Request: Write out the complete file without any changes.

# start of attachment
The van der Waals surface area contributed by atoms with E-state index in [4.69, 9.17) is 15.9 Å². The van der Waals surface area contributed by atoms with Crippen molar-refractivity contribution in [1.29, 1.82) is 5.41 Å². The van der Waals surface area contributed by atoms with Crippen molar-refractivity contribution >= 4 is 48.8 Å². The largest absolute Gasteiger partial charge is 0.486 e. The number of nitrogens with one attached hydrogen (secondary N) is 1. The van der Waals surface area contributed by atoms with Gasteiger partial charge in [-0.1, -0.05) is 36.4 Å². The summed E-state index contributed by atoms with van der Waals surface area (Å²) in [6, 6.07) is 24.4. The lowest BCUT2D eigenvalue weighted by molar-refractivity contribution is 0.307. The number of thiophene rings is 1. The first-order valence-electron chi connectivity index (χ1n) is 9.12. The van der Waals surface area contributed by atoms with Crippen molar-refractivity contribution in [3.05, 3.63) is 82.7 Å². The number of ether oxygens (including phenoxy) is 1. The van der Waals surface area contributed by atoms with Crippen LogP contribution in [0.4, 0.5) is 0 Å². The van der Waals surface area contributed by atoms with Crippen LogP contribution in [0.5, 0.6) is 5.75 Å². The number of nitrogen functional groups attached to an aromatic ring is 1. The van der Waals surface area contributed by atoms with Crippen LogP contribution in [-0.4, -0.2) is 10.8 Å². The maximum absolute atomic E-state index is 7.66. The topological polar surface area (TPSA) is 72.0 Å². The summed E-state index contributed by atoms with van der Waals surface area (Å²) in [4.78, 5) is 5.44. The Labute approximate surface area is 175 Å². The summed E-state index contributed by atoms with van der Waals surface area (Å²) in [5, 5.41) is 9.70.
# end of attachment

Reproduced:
The van der Waals surface area contributed by atoms with E-state index in [4.69, 9.17) is 15.9 Å². The van der Waals surface area contributed by atoms with Crippen molar-refractivity contribution in [1.29, 1.82) is 5.41 Å². The van der Waals surface area contributed by atoms with Crippen molar-refractivity contribution >= 4 is 48.8 Å². The largest absolute Gasteiger partial charge is 0.486 e. The number of nitrogens with one attached hydrogen (secondary N) is 1. The van der Waals surface area contributed by atoms with Gasteiger partial charge in [-0.1, -0.05) is 36.4 Å². The summed E-state index contributed by atoms with van der Waals surface area (Å²) in [6, 6.07) is 24.4. The lowest BCUT2D eigenvalue weighted by molar-refractivity contribution is 0.307. The number of thiophene rings is 1. The first-order valence-electron chi connectivity index (χ1n) is 9.12. The van der Waals surface area contributed by atoms with Crippen molar-refractivity contribution in [3.05, 3.63) is 82.7 Å². The number of ether oxygens (including phenoxy) is 1. The van der Waals surface area contributed by atoms with Crippen LogP contribution in [0.4, 0.5) is 0 Å². The van der Waals surface area contributed by atoms with Crippen LogP contribution in [0.5, 0.6) is 5.75 Å². The number of nitrogen functional groups attached to an aromatic ring is 1. The van der Waals surface area contributed by atoms with Crippen LogP contribution in [-0.4, -0.2) is 10.8 Å². The maximum absolute atomic E-state index is 7.66. The topological polar surface area (TPSA) is 72.0 Å². The summed E-state index contributed by atoms with van der Waals surface area (Å²) in [4.78, 5) is 5.44. The Labute approximate surface area is 175 Å². The summed E-state index contributed by atoms with van der Waals surface area (Å²) in [5, 5.41) is 9.70.